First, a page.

The Rise And Fall Of The Berlin Wall
Stretching more than 130 miles at 12 feet tall and standing for more than 30 years, the Berlin Wall stood as a symbol of the Cold War. The Wall was created to divide East and West Germany politically, socially and economically. Constructed as a means to prohibit Soviet Union-associated east Berliners from crossing over into western territory, the Berlin Wall showcased a number of escape traps. Barbed wire, buried mines and fitted pipes made it difficult for the approximate 100,000 easterners attempting to transcend the wall—5,000 to 10,000 of which were successful. From the western perspective, the wall was of little bother. Those living on the west side were able to legally cross after obtaining an official permit, and often threw garbage and other waste over the wall, adding to the chilly political climate. Yet, the fall of the Soviet Union ushered in a new era of hope for a united Germany. On November 13, 1989, the wall's unyielding symbolic power began to chip away, and by June 1990 the structure was completely demolished.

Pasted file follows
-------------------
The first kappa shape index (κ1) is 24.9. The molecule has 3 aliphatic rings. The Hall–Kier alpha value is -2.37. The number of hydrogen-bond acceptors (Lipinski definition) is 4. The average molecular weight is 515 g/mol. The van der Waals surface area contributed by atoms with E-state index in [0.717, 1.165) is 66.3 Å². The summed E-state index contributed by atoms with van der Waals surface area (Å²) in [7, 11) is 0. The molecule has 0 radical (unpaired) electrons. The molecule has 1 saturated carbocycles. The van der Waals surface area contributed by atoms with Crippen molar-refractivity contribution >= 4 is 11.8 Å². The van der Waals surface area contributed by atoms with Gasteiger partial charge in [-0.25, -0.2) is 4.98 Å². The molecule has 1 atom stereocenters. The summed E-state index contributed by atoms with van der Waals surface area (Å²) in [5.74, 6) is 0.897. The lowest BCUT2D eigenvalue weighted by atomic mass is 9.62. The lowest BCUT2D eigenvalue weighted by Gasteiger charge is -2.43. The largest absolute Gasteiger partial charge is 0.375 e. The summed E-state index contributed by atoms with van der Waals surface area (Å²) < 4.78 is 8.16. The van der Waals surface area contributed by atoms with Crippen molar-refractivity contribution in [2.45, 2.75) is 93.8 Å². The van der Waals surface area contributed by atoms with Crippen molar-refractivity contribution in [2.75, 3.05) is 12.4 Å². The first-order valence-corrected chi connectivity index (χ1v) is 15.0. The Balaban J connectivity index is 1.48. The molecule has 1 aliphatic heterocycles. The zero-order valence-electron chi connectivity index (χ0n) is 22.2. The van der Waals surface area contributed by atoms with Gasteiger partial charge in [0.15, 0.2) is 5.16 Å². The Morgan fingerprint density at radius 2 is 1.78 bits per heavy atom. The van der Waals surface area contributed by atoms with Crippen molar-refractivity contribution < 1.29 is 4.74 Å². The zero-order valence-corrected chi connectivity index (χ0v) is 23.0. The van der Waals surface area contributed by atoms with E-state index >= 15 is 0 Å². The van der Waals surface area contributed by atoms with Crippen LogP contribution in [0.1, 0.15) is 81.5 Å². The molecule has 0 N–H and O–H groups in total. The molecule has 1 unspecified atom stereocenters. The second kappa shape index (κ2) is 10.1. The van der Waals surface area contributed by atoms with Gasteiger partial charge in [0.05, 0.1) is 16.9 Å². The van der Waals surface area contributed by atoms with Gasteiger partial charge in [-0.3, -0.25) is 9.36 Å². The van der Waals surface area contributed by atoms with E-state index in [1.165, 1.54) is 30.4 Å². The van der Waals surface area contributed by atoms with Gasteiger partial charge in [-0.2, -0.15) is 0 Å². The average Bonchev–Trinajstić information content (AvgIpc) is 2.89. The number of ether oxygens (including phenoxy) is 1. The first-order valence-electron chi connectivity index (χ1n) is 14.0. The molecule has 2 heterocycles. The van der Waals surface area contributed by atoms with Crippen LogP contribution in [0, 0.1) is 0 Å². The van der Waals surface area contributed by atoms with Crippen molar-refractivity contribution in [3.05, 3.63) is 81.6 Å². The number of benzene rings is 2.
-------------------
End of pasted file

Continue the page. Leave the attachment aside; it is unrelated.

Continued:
Now, the Berlin Wall can be seen as a historic relic and piece of art all over the world. Graffiti from the west side serves as a backdrop in a Las Vegas men's room, in a Dallas hotel lobby, in museums, and scattered across small German towns. After more than three decades of division, Germany now thrives as a single entity. Still, we must ask the question: How can we prevent this from happening again? This playlist takes you through the complex history of the Berlin Wall.